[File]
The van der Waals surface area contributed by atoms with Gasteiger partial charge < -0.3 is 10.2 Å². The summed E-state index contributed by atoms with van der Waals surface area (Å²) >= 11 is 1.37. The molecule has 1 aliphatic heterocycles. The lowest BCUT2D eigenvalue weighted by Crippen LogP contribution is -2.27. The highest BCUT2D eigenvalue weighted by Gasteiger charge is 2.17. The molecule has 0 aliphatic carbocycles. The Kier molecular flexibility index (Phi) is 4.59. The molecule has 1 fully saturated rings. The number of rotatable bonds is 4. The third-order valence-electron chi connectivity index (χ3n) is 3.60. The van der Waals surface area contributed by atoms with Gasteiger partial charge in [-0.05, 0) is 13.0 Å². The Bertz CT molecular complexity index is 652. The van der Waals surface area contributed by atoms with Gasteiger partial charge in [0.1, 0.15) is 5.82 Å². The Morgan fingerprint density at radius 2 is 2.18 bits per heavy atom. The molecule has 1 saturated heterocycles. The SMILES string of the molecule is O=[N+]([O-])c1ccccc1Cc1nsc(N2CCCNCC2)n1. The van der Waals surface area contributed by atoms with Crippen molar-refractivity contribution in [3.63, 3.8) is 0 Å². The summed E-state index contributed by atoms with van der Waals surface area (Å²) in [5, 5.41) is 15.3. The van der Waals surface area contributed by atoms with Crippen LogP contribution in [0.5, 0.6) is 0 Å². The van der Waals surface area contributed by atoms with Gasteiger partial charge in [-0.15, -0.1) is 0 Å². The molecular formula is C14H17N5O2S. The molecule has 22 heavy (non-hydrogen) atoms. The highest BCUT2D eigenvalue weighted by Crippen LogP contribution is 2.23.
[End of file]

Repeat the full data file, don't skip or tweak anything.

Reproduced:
The van der Waals surface area contributed by atoms with Gasteiger partial charge < -0.3 is 10.2 Å². The summed E-state index contributed by atoms with van der Waals surface area (Å²) >= 11 is 1.37. The molecule has 1 aliphatic heterocycles. The lowest BCUT2D eigenvalue weighted by Crippen LogP contribution is -2.27. The highest BCUT2D eigenvalue weighted by Gasteiger charge is 2.17. The molecule has 0 aliphatic carbocycles. The Kier molecular flexibility index (Phi) is 4.59. The molecule has 1 fully saturated rings. The number of rotatable bonds is 4. The third-order valence-electron chi connectivity index (χ3n) is 3.60. The van der Waals surface area contributed by atoms with Gasteiger partial charge in [-0.05, 0) is 13.0 Å². The Bertz CT molecular complexity index is 652. The van der Waals surface area contributed by atoms with Gasteiger partial charge in [0.1, 0.15) is 5.82 Å². The Morgan fingerprint density at radius 2 is 2.18 bits per heavy atom. The molecule has 1 saturated heterocycles. The SMILES string of the molecule is O=[N+]([O-])c1ccccc1Cc1nsc(N2CCCNCC2)n1. The van der Waals surface area contributed by atoms with Crippen molar-refractivity contribution in [3.63, 3.8) is 0 Å². The summed E-state index contributed by atoms with van der Waals surface area (Å²) in [5, 5.41) is 15.3. The van der Waals surface area contributed by atoms with Crippen LogP contribution in [0.5, 0.6) is 0 Å². The van der Waals surface area contributed by atoms with Gasteiger partial charge in [-0.15, -0.1) is 0 Å². The molecular formula is C14H17N5O2S. The molecule has 22 heavy (non-hydrogen) atoms. The highest BCUT2D eigenvalue weighted by Crippen LogP contribution is 2.23.